On November 19, Samuels allegedly accepted $50,000 in alleged drug money from another undercover officer. Samuels and Keisha Jones, his wife, a Delta Airlines employee, then travelled from Atlanta to Jamaica, where they delivered the money to Jamaican undercover police officers. The indictment alleges that while in Atlanta's airport, Samuels unlawfully used his badge to bypass security and avoid being screened.

    On November 30, Samuels allegedly accepted five firearms and approximately $20,000 in alleged drug money from an undercover police officer. He went directly to the airport with the firearms and money and unlawfully used his badge to bypass security again, smuggling the money and guns into the airport. Once inside the airport, he allegedly gave the firearms and money to a second undercover officer who was allegedly going to transport the firearms and money to Arizona for a meeting with members of a Mexican drug cartel.

    The indictment also alleges that on several occasions, Samuels unlawfully used his access to government computers to determine whether he or his associates were under federal investigation.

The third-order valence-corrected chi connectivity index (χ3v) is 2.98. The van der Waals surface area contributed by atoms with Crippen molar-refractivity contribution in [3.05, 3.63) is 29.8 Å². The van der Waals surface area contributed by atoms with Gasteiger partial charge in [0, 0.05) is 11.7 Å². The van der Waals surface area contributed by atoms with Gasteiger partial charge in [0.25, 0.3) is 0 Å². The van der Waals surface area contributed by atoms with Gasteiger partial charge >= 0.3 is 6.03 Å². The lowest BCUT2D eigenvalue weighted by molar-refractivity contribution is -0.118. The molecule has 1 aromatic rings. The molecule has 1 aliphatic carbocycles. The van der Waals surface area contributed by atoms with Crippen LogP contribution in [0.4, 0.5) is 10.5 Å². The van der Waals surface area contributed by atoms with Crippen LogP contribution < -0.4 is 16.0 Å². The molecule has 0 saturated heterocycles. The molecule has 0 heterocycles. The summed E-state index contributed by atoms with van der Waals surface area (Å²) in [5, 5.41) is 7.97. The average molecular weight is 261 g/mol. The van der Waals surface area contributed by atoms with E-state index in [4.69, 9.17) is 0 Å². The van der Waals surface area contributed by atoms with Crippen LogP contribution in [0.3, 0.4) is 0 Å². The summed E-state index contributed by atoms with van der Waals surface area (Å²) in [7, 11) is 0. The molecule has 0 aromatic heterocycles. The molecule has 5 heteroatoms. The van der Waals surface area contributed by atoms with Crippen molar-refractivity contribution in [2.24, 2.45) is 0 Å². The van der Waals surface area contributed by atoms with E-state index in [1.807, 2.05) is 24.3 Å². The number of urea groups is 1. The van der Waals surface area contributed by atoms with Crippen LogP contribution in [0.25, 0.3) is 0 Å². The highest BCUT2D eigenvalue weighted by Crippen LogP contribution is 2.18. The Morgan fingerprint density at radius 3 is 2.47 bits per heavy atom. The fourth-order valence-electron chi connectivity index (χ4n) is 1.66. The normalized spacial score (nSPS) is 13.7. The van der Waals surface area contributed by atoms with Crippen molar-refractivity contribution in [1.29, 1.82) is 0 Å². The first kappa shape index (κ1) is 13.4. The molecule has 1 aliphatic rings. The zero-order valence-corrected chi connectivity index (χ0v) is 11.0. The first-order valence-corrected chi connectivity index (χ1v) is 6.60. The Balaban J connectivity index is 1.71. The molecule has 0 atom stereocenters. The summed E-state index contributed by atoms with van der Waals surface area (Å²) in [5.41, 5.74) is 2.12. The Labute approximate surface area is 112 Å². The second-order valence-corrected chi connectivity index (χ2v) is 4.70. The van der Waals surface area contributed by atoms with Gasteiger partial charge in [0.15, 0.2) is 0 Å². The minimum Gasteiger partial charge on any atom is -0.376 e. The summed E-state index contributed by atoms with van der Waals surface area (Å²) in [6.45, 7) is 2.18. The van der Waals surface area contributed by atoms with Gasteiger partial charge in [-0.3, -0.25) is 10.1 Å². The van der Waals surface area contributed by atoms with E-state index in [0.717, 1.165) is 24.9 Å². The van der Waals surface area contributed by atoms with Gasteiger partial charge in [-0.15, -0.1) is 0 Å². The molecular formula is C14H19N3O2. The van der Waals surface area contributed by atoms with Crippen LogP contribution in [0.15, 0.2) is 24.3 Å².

In a related investigation beginning in February 2010, federal law enforcement officers began investigating a specific MDMA and marijuana drug trafficking organisation operating in the metro Atlanta area and elsewhere.

    The individuals involved then distributed the drugs to various individuals throughout the United States. On October 1, 2010, pursuant to a search warrant, law enforcement officers seized approximately 700,000 tablets of ecstasy in one of the largest domestic seizures of MDMA in US history.

    Agents found the pills hidden in various places throughout a house, including in the insulation of the walls and in a crawl space near a bedroom. Those tablets have been held for evidence by the DEA. The street value of the ecstasy is estimated at $2.8 million.

    Samuels also allegedly used his position to further a marriage fraud scheme. Beginning in November 2009, and in exchange for a fee, he allegedly used his knowledge of immigration practices to assist a couple in deceiving the US that their sham marriage was genuine.

    The indictment alleges that Samuels was paid at least $500 for his assistance in that scheme.



    Jamaica Observer
    December 16, 2010
    http://www.jamaicaobserver.com/news/Jamaican-cops-excel-in-ecstasy-operation